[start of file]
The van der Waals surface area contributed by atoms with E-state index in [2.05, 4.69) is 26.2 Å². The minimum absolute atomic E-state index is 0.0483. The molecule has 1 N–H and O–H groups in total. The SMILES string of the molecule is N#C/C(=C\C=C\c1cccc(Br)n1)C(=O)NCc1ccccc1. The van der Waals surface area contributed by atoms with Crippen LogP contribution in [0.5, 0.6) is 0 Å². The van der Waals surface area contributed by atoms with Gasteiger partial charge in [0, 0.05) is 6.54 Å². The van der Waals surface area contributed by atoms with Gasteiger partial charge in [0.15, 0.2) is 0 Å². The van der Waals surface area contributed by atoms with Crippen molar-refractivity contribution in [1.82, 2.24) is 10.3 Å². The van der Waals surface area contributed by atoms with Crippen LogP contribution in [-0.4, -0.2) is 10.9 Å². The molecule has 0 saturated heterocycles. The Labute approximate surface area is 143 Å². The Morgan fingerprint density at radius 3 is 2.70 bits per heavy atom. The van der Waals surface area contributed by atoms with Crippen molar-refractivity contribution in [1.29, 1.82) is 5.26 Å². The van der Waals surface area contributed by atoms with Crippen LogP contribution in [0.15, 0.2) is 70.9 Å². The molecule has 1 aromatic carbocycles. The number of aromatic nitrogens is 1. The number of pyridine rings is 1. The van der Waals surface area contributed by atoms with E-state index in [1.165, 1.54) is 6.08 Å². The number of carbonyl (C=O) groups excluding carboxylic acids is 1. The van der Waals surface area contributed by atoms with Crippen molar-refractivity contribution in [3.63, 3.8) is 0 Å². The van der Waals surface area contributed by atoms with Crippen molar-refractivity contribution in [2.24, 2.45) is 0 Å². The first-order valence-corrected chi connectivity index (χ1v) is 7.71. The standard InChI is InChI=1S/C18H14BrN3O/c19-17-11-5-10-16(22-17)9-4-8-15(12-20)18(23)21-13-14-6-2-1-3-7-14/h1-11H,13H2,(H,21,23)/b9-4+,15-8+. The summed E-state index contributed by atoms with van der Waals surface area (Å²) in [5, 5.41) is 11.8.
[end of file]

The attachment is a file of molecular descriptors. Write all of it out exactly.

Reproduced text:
The van der Waals surface area contributed by atoms with E-state index in [2.05, 4.69) is 26.2 Å². The minimum absolute atomic E-state index is 0.0483. The molecule has 1 N–H and O–H groups in total. The SMILES string of the molecule is N#C/C(=C\C=C\c1cccc(Br)n1)C(=O)NCc1ccccc1. The van der Waals surface area contributed by atoms with Crippen LogP contribution in [0.5, 0.6) is 0 Å². The van der Waals surface area contributed by atoms with Gasteiger partial charge in [0, 0.05) is 6.54 Å². The van der Waals surface area contributed by atoms with Gasteiger partial charge in [0.15, 0.2) is 0 Å². The van der Waals surface area contributed by atoms with Crippen molar-refractivity contribution in [1.82, 2.24) is 10.3 Å². The van der Waals surface area contributed by atoms with Crippen LogP contribution in [-0.4, -0.2) is 10.9 Å². The molecule has 0 saturated heterocycles. The Labute approximate surface area is 143 Å². The Morgan fingerprint density at radius 3 is 2.70 bits per heavy atom. The van der Waals surface area contributed by atoms with Crippen molar-refractivity contribution in [1.29, 1.82) is 5.26 Å². The van der Waals surface area contributed by atoms with Crippen LogP contribution in [0.15, 0.2) is 70.9 Å². The molecule has 1 aromatic carbocycles. The number of aromatic nitrogens is 1. The number of pyridine rings is 1. The van der Waals surface area contributed by atoms with E-state index in [1.165, 1.54) is 6.08 Å². The number of carbonyl (C=O) groups excluding carboxylic acids is 1. The van der Waals surface area contributed by atoms with Crippen molar-refractivity contribution in [3.63, 3.8) is 0 Å². The van der Waals surface area contributed by atoms with Crippen molar-refractivity contribution in [2.24, 2.45) is 0 Å². The first-order valence-corrected chi connectivity index (χ1v) is 7.71. The standard InChI is InChI=1S/C18H14BrN3O/c19-17-11-5-10-16(22-17)9-4-8-15(12-20)18(23)21-13-14-6-2-1-3-7-14/h1-11H,13H2,(H,21,23)/b9-4+,15-8+. The summed E-state index contributed by atoms with van der Waals surface area (Å²) in [5, 5.41) is 11.8.